A blog about food in Thailand
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Bangladeshi sweets

Posted date:  March 15, 2009

Sweets in Dhaka, Bangladesh

In general, food in Bangladesh wasn’t much to write home about. There were a few interesting dishes, some of which I’ll blog about soon, but most of our meals seemed to be endless but eerily similar variations on mutton and rice. The one area we were most impressed with was sweets. These ranged from syrupy-sweet golab jam, below:

Sweets in Dhaka, Bangladesh

to milky shondesh (background, image below) and the slightly more savoury mishti (foreground):

Sweets in Dhaka, Bangladesh

After a great deal of ‘research’, I realized that my preferences lie somewhere between the above, and this dish, taken at the sweets shop pictured at the beginning of this post, combined my favourite Bangladeshi sweets:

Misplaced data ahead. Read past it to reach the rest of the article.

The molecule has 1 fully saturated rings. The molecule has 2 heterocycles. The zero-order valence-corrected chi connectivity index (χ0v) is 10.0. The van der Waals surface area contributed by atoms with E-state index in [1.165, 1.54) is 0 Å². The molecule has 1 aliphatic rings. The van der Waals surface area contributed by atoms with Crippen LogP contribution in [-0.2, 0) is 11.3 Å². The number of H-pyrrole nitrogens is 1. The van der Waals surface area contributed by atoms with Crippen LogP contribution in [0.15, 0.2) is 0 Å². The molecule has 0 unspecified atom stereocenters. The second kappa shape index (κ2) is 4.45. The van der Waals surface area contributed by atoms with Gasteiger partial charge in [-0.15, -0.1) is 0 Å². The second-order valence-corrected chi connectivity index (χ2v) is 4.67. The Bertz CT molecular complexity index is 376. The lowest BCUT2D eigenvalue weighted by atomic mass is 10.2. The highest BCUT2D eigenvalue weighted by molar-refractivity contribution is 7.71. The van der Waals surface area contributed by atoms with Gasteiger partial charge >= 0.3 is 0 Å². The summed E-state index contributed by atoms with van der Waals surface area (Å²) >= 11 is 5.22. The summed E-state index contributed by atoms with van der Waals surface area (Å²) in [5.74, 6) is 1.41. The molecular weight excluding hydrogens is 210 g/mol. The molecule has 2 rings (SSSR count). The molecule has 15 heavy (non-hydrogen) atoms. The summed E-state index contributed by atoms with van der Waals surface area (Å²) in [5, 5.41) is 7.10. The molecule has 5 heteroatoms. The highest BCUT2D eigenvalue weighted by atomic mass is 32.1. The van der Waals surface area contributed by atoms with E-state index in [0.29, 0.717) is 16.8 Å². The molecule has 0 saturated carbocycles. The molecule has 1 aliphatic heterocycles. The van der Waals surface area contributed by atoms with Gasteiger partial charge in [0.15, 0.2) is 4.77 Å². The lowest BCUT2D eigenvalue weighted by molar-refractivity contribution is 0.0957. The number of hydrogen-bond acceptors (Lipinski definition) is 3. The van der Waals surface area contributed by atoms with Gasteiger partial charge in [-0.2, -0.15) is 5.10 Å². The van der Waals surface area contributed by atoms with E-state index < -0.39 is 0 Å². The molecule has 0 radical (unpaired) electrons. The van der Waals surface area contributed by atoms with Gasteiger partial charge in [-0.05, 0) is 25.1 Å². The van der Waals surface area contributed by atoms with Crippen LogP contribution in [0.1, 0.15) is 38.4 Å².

Sweets in Dhaka, Bangladesh

tender (and not overpoweringly sweet) carrot borfi, slightly firm and cardamom-rich laddu, and an unidentified one, which was remarkably similar in taste and texture to what we call ‘old fashioned’ donuts in the US.

There were even some great sweet-ish snacks, including poori (deep-fried bread) and semolina halwa:

Poori and halwa, Dhaka, Bangladesh

And although jilapi, strands of dough that are deep-fried before being soaked in syrup, certainly looked interesting:

Making sweets in Khulna, Bangladesh

the combination of oily and sweet was just a bit too much for me.

17 Comments for Bangladeshi sweets

Hi Austin, how was ur short trip to Phuket? any interesting place to eat around? i ll be there soon, and i know is not a heaven for foodies, but … any recomendation?

Wow! Fabulous pictures. Try the Ras Malai (cottage cheese dumplings bathed in a sweet and fragrance milk sauce) if you can find it, its the queen of all South Asian desserts